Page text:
Fixing the Problem We All Live With

(In 500 words) Please describe your idea for a Praxis Lab. You can visit our Praxis Lab Webpage to take a look at previous ideas. Tell us what community or social problem you would focus on, why this problem is critical to address, and what role collaboration must play in development of a concrete solution.

In 1964, Norman Rockwell produced his famous painting, The Problem We All Live With. This iconic Civil Rights Era piece depicts six-year-old Ruby Bridges, the first African American child to attend an all-white elementary school, being escorted by U.S. Marshals on her way to school. She is seen walking close behind the marshals for protection, while the remains of a tomato thrown against the wall behind Ruby’s head drips to the ground. A degrading racial slur and the letters “KKK” are written on the wall.

Today, Norman Rockwell paintings are seen as relics from a bygone era- they are quaint, capturing americana at its best, and in this case, its most poignant. His pieces carry with them a sense of the past, representing a nostalgic reminder of what many Americans have experienced and overcome. Yet, to what extent have the issues captured in The Problem We All Live With been resolved? Public education is a fundamentally essential institution in our society, advancing opportunities for all Americans regardless of race, gender, economic status, and political persuasion. This promise is not universally achieved in practice, and the failure to do so lessens the sustainability of our most cherished traditions, values, and institutions. It is only upon a level playing field that our society can advance and develop. Lawful segregation ended in 1954, when the Supreme Court decided in Brown vs. Board of Education that separate is inherently unequal. In the half century since that ruling, great gains have been made towards integrating our education system.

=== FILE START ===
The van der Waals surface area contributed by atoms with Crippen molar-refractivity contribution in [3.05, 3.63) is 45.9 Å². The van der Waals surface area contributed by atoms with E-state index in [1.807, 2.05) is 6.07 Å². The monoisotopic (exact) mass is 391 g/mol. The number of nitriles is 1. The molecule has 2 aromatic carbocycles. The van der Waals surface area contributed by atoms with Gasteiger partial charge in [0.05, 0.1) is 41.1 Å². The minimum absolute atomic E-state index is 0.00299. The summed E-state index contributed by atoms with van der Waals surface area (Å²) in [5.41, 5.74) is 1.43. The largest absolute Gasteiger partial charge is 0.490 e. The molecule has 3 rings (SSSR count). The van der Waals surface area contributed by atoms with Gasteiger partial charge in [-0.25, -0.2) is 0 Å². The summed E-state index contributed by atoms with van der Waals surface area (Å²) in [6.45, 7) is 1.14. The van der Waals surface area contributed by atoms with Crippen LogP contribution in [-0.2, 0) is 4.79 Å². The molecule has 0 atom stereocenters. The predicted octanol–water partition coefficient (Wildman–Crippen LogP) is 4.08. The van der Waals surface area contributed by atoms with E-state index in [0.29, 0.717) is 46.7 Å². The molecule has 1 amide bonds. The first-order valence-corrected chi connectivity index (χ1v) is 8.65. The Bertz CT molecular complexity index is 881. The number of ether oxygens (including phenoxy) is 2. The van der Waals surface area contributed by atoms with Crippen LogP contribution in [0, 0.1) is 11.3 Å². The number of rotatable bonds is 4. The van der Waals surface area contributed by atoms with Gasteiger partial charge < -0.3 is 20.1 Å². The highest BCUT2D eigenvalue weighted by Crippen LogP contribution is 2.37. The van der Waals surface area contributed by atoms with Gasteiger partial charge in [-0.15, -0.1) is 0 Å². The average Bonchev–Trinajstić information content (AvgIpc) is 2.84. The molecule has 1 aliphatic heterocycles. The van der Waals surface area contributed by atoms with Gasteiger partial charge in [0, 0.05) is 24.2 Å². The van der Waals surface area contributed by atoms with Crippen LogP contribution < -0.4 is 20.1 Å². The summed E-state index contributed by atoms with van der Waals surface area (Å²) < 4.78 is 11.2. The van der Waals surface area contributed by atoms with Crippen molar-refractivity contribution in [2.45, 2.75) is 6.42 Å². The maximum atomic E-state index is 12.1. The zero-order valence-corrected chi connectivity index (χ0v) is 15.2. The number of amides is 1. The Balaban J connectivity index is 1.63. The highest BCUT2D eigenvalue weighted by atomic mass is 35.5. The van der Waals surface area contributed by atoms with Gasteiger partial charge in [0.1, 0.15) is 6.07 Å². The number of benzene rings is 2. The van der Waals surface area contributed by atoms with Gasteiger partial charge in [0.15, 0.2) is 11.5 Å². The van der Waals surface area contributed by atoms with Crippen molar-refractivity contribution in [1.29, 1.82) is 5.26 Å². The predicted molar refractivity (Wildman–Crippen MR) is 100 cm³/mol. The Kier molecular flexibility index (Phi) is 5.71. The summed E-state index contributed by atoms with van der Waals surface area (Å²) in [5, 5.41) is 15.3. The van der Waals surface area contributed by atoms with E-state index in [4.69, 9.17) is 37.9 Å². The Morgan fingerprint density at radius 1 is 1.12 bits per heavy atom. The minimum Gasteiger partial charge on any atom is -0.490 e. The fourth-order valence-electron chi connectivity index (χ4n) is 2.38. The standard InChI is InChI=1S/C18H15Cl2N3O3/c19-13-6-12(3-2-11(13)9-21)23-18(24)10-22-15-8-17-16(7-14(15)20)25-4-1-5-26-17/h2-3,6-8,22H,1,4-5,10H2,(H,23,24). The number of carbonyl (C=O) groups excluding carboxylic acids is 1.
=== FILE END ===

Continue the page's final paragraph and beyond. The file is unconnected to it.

Yet there is a barrier, in that de-facto segregation has replaced the lawful segregation of the pre-Civil Rights Era. The demand for equal academic opportunities requires attention from people from all different areas of study to attack issues that advance integration and multiple opportunities for all. While many integration measures have been successful and the disparity between black and white students has lessened, startling similarities still exist between the problems from the past and the problems that we face with regards to segregation. Components of this modern “de-facto” segregation include economic and geographical barriers. Across the Salt Lake valley, schools in areas of higher property values have higher test scores, whereas schools in poorer neighborhoods struggle with graduation rates and lower teacher retention and dismal test scores. This ensures that many impoverished children, many of whom are children of color, will progress through the education system, under-educated and poorly equipped to achieve further success in education.

This cycle must be consciously disrupted in order to see a change in equal education in Utah. A Praxis lab would be an interesting place to explore our racially disparate education system. Collaboration from students in fields of education, social science, economics, business, and political science will lend viewpoints regarding effective measures to create integrated, and therefore equal learning environments for Utah’s students.

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